Climate impacts on UK food imports

Spotlight on: the Mediterranean

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Climate change is driving more extreme weather, including hotter, longer and more frequent heatwaves. Extreme heat, along with resulting drought, wildfires and subsequent flooding when rain comes, destroys crops and harms agriculture.

With half the UK’s food imported from overseas, worsening climate impacts threaten our food security by impacting British staples. This could lead to food shortages and price rises, on top of those already caused by the gas crisis.

The Intergovernmental Panel on Climate Change (IPCC) has declared unequivocally that humans have heated the planet by an average of 1.1°C since pre-industrial times; scientists working to attribute the effect of climate change on extreme weather phenomena work on the basis that it is now closer to 1.2°C. Europe is warming at twice the rate of the global average over the last three decades.

And the nations in southern Europe and northern Africa, around the Mediterranean, have experienced some of the worst heat extremes ever in the last few years.

Europe saw its hottest summer in 2022; extreme heat that was estimated to have caused more than 61,000 additional deaths, nearly 3,500 of which were in the UK. It also led to widespread drought which harmed food harvests. 2023 has seen the world’s hottest June on record; a succession of the hottest days ever recorded; the hottest sea surface temperatures and, in July, the hottest month ever experienced by modern humans.

In 2022, the UK imported around half its food from overseas: 37 billion kilograms, worth £58 billion. Half of that was food that we do not grow here. Just over a quarter of UK food imports – 9.8 billion kilograms, worth just over £16 billion – came from the Mediterranean region, most of which was staple fresh produce like fruit and vegetables, core to a healthy diet.

Spain alone, which is experiencing some of the worst climate impacts in the region, accounted for 7% of our food imports - worth £4 billion.

Some of the commodities we import from the Mediterranean are foods that we can grow outside in the UK for at least parts of the year, or that we can grow indoors, using more expensive and energy-intensive processes to protect them and heat the growing space.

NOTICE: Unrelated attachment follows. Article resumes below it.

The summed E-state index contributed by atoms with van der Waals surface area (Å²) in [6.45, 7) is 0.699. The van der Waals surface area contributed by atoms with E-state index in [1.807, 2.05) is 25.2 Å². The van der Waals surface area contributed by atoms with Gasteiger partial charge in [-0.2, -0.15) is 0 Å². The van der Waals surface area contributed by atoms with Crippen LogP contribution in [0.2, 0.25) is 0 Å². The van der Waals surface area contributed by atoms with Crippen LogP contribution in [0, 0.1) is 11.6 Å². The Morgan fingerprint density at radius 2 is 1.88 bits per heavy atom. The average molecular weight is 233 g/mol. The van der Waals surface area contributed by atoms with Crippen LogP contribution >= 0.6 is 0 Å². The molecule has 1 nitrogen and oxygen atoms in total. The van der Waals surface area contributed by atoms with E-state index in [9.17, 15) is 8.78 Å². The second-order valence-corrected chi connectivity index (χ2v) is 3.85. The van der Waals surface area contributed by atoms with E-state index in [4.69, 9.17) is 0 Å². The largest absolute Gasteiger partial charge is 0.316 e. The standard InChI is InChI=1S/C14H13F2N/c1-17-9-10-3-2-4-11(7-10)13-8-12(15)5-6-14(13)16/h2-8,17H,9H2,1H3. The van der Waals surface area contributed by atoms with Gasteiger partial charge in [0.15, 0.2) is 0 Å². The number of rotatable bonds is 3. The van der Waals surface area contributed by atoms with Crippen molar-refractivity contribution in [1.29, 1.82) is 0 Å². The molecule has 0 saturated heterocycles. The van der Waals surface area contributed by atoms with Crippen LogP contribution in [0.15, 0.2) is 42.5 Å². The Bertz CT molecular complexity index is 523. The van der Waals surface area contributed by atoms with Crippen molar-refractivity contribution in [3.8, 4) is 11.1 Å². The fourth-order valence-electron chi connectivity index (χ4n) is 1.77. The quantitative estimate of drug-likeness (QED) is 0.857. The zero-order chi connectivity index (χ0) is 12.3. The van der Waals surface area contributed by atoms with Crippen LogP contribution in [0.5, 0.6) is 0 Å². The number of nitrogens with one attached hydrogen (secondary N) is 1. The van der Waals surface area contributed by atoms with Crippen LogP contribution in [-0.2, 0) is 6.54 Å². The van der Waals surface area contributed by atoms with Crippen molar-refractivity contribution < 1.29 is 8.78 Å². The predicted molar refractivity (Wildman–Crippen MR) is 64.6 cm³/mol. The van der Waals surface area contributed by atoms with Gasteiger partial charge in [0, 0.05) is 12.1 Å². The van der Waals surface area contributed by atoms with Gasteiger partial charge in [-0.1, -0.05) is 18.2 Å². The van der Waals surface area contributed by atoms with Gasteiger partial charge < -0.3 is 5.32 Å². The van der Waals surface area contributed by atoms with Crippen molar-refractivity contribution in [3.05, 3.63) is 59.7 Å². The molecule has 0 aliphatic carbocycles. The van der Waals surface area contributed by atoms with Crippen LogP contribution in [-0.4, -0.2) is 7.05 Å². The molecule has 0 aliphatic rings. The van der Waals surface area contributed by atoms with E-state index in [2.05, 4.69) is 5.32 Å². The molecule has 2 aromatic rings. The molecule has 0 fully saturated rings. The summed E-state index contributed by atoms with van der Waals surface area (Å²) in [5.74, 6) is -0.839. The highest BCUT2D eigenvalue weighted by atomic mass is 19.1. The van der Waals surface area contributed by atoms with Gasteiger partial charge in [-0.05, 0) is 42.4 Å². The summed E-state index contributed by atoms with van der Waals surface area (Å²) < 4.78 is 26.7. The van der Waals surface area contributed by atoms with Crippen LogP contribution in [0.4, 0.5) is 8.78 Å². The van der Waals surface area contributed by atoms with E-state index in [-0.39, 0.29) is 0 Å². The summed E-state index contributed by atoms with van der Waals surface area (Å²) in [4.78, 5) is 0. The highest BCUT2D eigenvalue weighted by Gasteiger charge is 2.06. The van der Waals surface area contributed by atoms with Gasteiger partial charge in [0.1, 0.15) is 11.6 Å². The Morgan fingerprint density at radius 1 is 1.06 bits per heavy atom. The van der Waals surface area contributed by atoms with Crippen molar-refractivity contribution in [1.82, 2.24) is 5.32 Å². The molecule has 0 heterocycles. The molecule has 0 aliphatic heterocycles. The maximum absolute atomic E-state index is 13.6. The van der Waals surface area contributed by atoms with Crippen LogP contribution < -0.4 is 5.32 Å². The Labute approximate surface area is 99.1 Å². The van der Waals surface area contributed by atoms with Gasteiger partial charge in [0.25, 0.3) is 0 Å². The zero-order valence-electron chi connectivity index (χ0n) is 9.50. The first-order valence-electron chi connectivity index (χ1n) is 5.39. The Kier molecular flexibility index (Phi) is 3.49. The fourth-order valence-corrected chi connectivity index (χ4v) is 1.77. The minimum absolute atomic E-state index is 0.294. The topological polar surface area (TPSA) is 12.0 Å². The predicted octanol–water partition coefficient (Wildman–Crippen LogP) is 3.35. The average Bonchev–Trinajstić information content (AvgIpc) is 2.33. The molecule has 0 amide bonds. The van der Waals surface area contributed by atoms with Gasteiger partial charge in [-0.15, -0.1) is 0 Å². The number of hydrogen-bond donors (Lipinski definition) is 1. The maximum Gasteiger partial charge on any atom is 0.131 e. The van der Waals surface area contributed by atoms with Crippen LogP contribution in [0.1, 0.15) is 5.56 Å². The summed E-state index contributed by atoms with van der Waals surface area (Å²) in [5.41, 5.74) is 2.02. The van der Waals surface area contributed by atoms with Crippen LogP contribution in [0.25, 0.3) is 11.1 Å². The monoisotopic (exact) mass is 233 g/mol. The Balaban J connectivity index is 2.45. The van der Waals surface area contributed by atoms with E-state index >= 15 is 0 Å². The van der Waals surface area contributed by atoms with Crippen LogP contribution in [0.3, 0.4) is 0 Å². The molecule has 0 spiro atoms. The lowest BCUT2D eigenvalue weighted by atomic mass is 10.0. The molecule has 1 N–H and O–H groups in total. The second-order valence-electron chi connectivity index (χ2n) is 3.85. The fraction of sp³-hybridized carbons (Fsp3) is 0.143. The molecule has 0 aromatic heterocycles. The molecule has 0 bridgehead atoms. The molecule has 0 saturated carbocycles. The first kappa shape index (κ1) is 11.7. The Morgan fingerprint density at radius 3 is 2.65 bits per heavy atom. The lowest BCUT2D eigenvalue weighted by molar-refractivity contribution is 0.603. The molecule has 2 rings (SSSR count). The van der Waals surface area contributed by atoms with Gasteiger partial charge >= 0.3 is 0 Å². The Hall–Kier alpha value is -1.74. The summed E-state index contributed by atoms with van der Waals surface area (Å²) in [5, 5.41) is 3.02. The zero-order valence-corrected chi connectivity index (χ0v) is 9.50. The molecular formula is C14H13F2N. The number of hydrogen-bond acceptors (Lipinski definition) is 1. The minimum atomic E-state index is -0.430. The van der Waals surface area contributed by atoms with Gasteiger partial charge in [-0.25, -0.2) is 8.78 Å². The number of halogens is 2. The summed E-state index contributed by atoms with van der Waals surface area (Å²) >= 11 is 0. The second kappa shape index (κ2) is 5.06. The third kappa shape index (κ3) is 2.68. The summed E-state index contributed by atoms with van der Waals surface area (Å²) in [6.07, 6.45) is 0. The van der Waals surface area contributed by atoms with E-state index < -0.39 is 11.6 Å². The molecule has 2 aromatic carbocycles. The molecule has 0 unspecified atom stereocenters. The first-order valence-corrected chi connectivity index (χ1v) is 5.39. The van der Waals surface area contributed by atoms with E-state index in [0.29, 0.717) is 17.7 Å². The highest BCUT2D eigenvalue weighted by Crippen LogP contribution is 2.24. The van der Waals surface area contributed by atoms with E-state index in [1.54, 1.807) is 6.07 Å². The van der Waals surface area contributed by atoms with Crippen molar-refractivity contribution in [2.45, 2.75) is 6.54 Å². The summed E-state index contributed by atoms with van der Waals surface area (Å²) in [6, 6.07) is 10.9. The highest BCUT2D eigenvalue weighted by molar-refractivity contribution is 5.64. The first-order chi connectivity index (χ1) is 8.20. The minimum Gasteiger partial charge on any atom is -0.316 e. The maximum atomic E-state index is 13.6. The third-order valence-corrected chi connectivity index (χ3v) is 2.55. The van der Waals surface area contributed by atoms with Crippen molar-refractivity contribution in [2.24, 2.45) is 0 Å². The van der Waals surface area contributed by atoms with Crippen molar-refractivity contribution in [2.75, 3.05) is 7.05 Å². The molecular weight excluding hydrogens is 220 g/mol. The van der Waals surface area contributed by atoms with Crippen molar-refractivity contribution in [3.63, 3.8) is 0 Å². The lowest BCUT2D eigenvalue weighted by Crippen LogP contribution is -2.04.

But many are foods that we simply cannot grow in the UK at-scale. In the former category, this includes nearly all of the cauliflowers, broccoli and strawberries, and nearly two-thirds of the cucumbers and tomatoes which we import, as well as nearly a fifth of our overall supply of onions. In the latter category, more than half of our lemons and sweet peppers come from the Mediterranean, along with two thirds of all our oranges and 40% of our table grapes. We rely on the region for over 80% of our olive oil – a commodity that has surged in price so much recently that it comes near the top of the list of foodstuffs behind the UK’s sharp food price rises, and therefore contributing to overall inflation.

Reduced yields mean less food in our shops and markets, and higher prices for the commodities affected.

UK households have already seen food price rises averaging £400 last year, as a result of climate impacts and fossil fuel price volatility.

The growing threat from climate impacts this year shows every sign of adding to this, thus exacerbating the cost-of-living crisis, worsening the impact on poorer families, and threatening nutrition levels.

It is sometimes suggested we replace commodities at risk by switching suppliers, repurposing land to grow more here, or even growing new foods as our own climate warms. However, climate impacts do not respect borders.

Even if the world succeeds in keeping temperature rises to 1.5°C, food producers in the UK, and worldwide, already face the need to adapt to these new climate extremes of higher average temperatures than humans have been used to for most of our existence on Earth. Sharing best practice, as well as both government and private investment in that adaptation, can be an important means of mitigating the scale of the threat to food supplies.

Climate impacts worsen as temperatures rise. We can, according to the IPCC, only adapt to those impacts up to a certain point; and temperature rises up to and beyond 2°C lead to irreversible losses of ecosystems. The only means currently available of stopping climate change and limiting temperature rises, is to phase out reliance on fossil fuels and ramp up deployment of renewable power and other clean technology to reach net zero greenhouse gas emissions globally by mid-century.

It is this that the nations of the world have committed to under the Paris Agreement, with wealthier developed countries getting to net-zero earlier, while supporting poorer and developing nations with climate finance to adapt to climate impacts, cut emissions themselves, and to recover from climate disaster.

Climate change is a global threat and a threat multiplier. Impacts in a globalised world are felt on the other side of the planet, as crucial supply chains are affected. Solutions are similarly global and shared, with the IPCC’s sixth assessment report clear that we not only have the solutions we need to halve emissions this decade, and get on track for net zero, but also that to do so is cheaper than the alternative of bearing the ever-growing costs of climate impacts.

For the UK, and other major industrialised economies, this means living up to our international commitments and the climate leadership we have shown in the past. But it is also increasingly a matter of protecting our national security and that of our food supplies.

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